The linear order n-tuple data access P_{n }is defined by P_{n}(k)=(a_{0}(k), a_{1}(k), a_{2}(k), a_{n−1}(k)) for k=0, 1, 2, . . . N/n−1, where the component functions a_{j}(k) describe which addresses are applied in parallel at a time and N stands for a length of an address space. It is assumed that values of the component functions a_{j }shall differ from each other, that is, a_{i}(r)≠a_{j}(k) for i≠j and for all r and k in the index space {0, 1, 2, . . . , N/n−1}. The interleaved order n-tuple data access P^{T} _{n }take place via the interleaver T: P^{T} _{n}(k)=(T(a_{0}(k)), T(a_{1}(k)), T(a_{2}(k)), . . . , T(a_{n−1}(k))). The linear order means that component functions a_{j}(k) are used as they are in P_{n}(k) and the interleaved order means that component functions a_{j}(k) are used via the interleaver T: T(a_{j}(k)) in P^{T} _{n}(k). In practice, when using a linear n-tuple access scheme, an j^{th }data bus uses addresses generated by a_{j}(k), and when using an interleaved n-tuple access scheme, an j^{th }data bus uses addresses generated by T(a_{j}(k)). For example, in

Quadratic permutation polynomial interleavers do not mix addresses belonging in different remainder classes of n; i.e., if Add_{0}≠Add_{1 }modulo n, then T(Add_{0})≠T(Add_{1}) modulo n. This fact means that instead solving values F_{n}(k) of a multiple access function F_{n }by an algorithm values can be set by the simple formula

*F* _{n}(*k*)=*k *modulo *n *for *k=*0, 1, 2*, . . . , N−*1. [1]

In other words, a data value that has a logical address k is in the sub memory F_{n}(k) and has a physical address (k div n), where div stands for integer division. If a_{i}(k)≠a_{j}(k) (modulo n) for i≠j, then the kind of F_{n }meets the following requirements:

*F* _{n}(*a* _{i}(*k*))≠*F* _{n}(*a* _{j}(*k*)) for *i≠j *and for all *k=*0, 1, 2*, . . . , N/n−*1 (linear order). (i)

*F* _{n}(*T*(*a* _{i}(*k*)))≠*F* _{n}(*T*(*a* _{j}(*k*))) for *i≠j *and for all *k=*0, 1, 2 *. . . N/n−*1 (interleaved order). (ii)

So the multiple access function F_{n}(k) generates collision-free access to the memory bank of n-memories for the two n-tuple data access methods P_{n }and P^{T} _{n }simultaneously. Then a natural question arises: what kind of a routing network is needed to route n-tuples of data between a turbo decoder and a memory bank of n-sub memories using two different access methods P_{n }and P^{T} _{n}. A second question is how to control the routing network during decoding data. A third question is how to choose component functions a_{j }to establish n-fold parallel processing for turbo decoders. Next these questions are discussed for n=2, 4, and 8 and answers are provided. For example, where n=16 or other large power of two, a length N of a data frame is assumed to be a multiple of n.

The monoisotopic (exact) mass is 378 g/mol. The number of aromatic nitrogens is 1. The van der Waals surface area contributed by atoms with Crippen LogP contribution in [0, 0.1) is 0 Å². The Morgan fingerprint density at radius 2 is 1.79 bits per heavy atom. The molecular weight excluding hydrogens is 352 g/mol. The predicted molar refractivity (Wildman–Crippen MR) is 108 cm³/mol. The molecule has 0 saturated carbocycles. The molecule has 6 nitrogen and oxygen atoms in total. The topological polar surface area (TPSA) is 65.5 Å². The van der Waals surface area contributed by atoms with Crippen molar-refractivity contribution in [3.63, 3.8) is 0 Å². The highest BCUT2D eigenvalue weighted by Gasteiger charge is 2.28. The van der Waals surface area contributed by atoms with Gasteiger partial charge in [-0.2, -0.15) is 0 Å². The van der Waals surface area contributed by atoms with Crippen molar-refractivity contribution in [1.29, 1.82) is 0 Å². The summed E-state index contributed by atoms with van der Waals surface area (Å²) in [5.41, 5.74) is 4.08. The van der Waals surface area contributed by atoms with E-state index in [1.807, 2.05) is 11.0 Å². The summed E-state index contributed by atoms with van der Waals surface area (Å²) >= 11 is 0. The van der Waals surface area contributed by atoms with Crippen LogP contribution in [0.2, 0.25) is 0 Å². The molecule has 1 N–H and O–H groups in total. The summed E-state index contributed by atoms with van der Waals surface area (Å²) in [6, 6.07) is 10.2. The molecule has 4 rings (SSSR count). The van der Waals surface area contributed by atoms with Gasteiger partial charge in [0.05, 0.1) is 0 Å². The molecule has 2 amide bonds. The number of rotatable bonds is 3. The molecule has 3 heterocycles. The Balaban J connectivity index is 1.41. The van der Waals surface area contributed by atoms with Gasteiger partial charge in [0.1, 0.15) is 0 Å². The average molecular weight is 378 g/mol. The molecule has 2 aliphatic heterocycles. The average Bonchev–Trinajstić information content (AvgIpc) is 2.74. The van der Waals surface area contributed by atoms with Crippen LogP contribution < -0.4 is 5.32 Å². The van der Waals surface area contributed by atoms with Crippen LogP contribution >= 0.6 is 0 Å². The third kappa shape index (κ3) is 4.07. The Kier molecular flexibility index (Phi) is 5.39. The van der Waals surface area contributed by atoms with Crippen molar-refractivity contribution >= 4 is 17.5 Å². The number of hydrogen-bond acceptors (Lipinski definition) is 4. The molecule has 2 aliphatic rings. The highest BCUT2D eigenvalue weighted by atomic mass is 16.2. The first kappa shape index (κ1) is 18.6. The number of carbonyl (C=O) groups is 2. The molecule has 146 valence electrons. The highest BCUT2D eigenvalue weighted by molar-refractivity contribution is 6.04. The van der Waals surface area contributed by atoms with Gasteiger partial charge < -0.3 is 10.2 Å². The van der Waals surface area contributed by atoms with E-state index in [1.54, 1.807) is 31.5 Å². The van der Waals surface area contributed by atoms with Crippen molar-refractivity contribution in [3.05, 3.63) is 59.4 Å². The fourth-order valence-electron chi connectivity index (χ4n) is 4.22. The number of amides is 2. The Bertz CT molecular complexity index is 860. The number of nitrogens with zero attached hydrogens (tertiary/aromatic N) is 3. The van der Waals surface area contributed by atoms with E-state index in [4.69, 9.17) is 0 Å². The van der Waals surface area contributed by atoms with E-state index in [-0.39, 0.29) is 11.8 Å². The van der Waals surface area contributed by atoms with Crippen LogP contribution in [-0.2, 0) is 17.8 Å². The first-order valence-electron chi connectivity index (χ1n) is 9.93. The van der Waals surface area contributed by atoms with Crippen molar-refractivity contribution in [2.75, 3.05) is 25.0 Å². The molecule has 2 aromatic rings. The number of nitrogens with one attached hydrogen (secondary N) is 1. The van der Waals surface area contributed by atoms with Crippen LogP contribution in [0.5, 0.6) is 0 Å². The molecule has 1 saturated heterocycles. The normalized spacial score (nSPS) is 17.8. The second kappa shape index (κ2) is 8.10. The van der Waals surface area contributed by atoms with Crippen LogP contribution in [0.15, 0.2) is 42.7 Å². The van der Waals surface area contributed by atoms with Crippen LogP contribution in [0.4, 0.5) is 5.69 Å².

Two addresses Add**0** and Add**1** within an n-tuple of addresses can be coupled with a common time dependent crossbar switch if Add**0**=Add**1** modulo (n/2) and Add**0**≠Add**1** modulo n. To construct a routing network between a turbo decoder and a memory bank of sub memories for extrinsic values stems from this fact. Besides time dependent crossbar switches, a routing network consists of time independent crossbar switches. It follows from properties of quadratic permutation polynomial interleavers that if Add**0**=Add**1** modulo (n/2) and Add**0**≠Add**1** modulo n, then also T(Add**0**)=T(Add**1**) modulo (n/2) and T(Add**0**)≠T(Add**1**) modulo n.

In the Multiple Access Decoder reference, higher degree parallel processing is derived from its lower degree counterpart by dividing each sub address space again into two sets. In connection with quadratic permutation polynomial interleavers a similar approach can be used. Because of the property “if Add_{0}≠Add_{1 }modulo n, then T(Add_{0})≠T(Add_{1}) modulo n”, one can divide addresses in a linear address space and the same division holds for an interleaver address space as well. Hence there is no need to move back and forth between a linear address space and an interleaved address space for solving values of a multiple access function. To illustrate the new approach to address space division, we divide an address space into even and odd addresses: k is replaced by (2p, 2p+1) because either k=2p (even) or k=2p+1 (odd) and p is a positive integer or zero. Data values having even addresses are put into the memory **0** and data values having odd addresses in the memory **1**. In both cases a physical address of a data value with a logical address 2p or 2p+1 is p within a sub memory. **31** for a routing network. Now it holds that T(2p)≠T(2p+1) modulo **2** whenever T is a quadratic permutation polynomial interleaver.

Next we consider alternative component functions a_{0 }and a_{1 }with practical implementation for twofold 2-tuple parallel access schemes. Once using a turbo decoder that processes two consecutive trellis columns (even and odd) at a time component functions may be a_{0}(k)=2k and a_{1}(k)=2k+1 for k=0, 1, 2, . . . , N/2−1 for forward processing and for k=N/2−1, N/2−2, . . . , 1, 0 for backward processing. So we can have 2-tuples of addresses for the linear order access scheme P_{2 }and other 2-tuples the quadratic polynomial permutation order access scheme P^{T} _{2}, such as shown below by [A2a] and [B2a], respectively: